Could you describe your standard workday? What take the most of your time when it comes to trading and proper preparations to it?
I get up about an hour before the stock market opens and then look at the Globex session. I review the 5 minute, 60 minute, daily, weekly, and monthly charts, looking for support and resistance. I look at the overall context. For example, was yesterday a buy climax? I never enter the day with an opinion.
Our reader would like to know how Al Brooks manages risk, how opens and closes position and how copes with the stress. Can you unveil a little bit?
Once I am in a trade, I am open to the possibility that I will have an exact opposite belief within seconds. I no emotional attachment to any trade, and I am quick to get out if I think that my premise is no longer valid. If the market is going up, I get long. If it is going down, I get short. The location of the stop is always obvious. Even if it is far away, I use the correct stop.
I never feel more than minimum stress, although 20 years ago, I spent much of the day feeling horrible. I now feel like I know that the market is trying to do at every second during the day. I understand both the bear case and the bull case. I watch them struggle for control, and I am never surprised when either wins. A very important part of being able to remain objective and calm is to trade small enough so that you do not worry about losing money. This is the “I don’t care” position size. Trade small enough so that you really don’t care. Yes, you don’t get rich fast, buy you are then on the path to riches, and you an increase your size as you get experience. If you get really good, trading becomes magical and it changes your life.
How you will address the popular opinion that an effective trader should be emotionless? Emotions actually hinder everyday trading, or are they indispensable part of it?
Major markets are controlled by computers. They use many variables when they make decisions. Emotions are not part of their calculation. A trader who is feeling more than minimum emotions will not be objective, and he should wait to trade. When he trades, he should trade the “I don’t care” position size. Most traders rarely reverse because they cannot quickly be objective about the trade in the opposite direction. When a trader cannot be objective, he should wait. A great trader has only a small advantage. If he trades with any handicap, his advantage no longer exists and he will lose money.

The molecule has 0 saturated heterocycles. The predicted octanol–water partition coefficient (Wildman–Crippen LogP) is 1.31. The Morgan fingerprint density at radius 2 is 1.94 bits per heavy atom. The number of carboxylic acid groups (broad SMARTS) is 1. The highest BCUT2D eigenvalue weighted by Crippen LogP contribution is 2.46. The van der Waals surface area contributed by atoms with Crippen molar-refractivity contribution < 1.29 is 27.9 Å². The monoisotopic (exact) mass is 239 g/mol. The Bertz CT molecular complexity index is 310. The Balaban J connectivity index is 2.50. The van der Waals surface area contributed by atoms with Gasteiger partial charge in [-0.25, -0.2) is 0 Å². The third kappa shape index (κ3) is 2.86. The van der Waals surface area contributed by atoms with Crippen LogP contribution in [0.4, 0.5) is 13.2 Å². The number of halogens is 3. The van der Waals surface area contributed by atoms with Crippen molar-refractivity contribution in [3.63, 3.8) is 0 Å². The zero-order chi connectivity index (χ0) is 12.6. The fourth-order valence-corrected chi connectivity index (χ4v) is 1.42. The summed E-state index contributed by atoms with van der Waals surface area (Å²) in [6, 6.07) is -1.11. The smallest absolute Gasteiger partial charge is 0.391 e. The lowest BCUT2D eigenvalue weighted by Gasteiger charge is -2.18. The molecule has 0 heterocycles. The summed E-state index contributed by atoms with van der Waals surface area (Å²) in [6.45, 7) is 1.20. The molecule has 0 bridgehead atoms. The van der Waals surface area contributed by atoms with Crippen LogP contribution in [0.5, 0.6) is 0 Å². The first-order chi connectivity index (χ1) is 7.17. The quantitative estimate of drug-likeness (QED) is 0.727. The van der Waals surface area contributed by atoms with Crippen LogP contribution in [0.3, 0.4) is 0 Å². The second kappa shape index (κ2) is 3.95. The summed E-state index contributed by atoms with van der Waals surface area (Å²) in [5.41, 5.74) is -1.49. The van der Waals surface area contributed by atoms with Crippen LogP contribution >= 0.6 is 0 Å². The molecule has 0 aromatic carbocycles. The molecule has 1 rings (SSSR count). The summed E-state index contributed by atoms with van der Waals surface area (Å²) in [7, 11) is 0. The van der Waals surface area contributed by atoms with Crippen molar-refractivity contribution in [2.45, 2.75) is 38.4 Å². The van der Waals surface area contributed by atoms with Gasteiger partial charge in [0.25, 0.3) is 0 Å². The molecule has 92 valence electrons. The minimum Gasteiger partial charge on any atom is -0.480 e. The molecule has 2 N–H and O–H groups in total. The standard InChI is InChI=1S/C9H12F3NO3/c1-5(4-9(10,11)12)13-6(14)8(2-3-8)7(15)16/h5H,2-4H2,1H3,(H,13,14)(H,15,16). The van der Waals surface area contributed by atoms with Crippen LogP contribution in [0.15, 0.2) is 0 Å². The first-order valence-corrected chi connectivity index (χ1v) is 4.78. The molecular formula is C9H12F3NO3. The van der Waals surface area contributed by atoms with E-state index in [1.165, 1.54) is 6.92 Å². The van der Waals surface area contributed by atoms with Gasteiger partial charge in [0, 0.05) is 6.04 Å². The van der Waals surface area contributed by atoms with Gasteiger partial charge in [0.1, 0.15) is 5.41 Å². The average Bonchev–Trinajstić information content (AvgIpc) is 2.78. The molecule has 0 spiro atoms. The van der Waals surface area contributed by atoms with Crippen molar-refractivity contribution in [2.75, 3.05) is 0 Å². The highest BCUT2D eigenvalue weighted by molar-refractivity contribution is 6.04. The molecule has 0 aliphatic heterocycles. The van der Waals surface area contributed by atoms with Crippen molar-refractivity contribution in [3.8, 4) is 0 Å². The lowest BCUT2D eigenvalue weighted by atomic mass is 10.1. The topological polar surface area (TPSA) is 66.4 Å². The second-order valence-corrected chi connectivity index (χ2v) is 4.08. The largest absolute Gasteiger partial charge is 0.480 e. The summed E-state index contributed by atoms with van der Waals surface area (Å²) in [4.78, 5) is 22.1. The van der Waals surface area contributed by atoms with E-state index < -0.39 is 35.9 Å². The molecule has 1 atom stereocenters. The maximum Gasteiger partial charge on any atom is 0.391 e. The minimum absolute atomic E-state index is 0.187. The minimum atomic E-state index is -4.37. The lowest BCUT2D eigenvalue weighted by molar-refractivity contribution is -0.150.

In your honest opinion, person have to be born to trade? How it looked like in your case?
I do not think a person is born to trade, just like a 7 foot tall man is not born to play basketball. The desire to trade is in our genes, and it is a survival skill. We all love to trade. It is a skill like any other and it can be learned. As with any career, a person should only choose it if it makes him happy. If his goal is to get rich, but he feels miserable trading, he should choose another career to achieve his goal. A person can get rich in any field. Happiness is the most important goal in life. If getting rich is also very important, choose a career that also brings happiness. If happiness comes from trading, as it does for me, then choose trading, but make sure to learn how to do it well.
And now for something completely different – what do you know and think about Poland and how would you encourage polish investors to read one of your books or take a part in trading course?
I have always had a fondness and respect for Poland. I think, however, that trading in Poland is the same as it is everywhere. Price charts are a reflection of human behavior, and are therefore genetically based. We all have the same genes, and behave the same way. Traders everywhere have to learn how to read price action and how to manage trades. That is why I created my trading course, and why I am spending so much time revising it. I am getting old. This is the final huge project of my life. I want it to be as helpful as possible for traders, and I believe I will achieve my goal. Learning how to trade takes a lot of study, and a lot of practice time. Some of the most successful traders who have taken my course have told me about the hours of study they do at the end of every day. Several have made hundreds of pages of note from the videos. I do not think that this is necessary, but someone who works hard has a better chance of success and quicker success than someone who does not.
You can find more about Al’s books, trading course and strategy at https://www.brookspriceaction.com/ or just vitis hist daily blog: https://brookstradingcourse.com/price-action-trading-blog/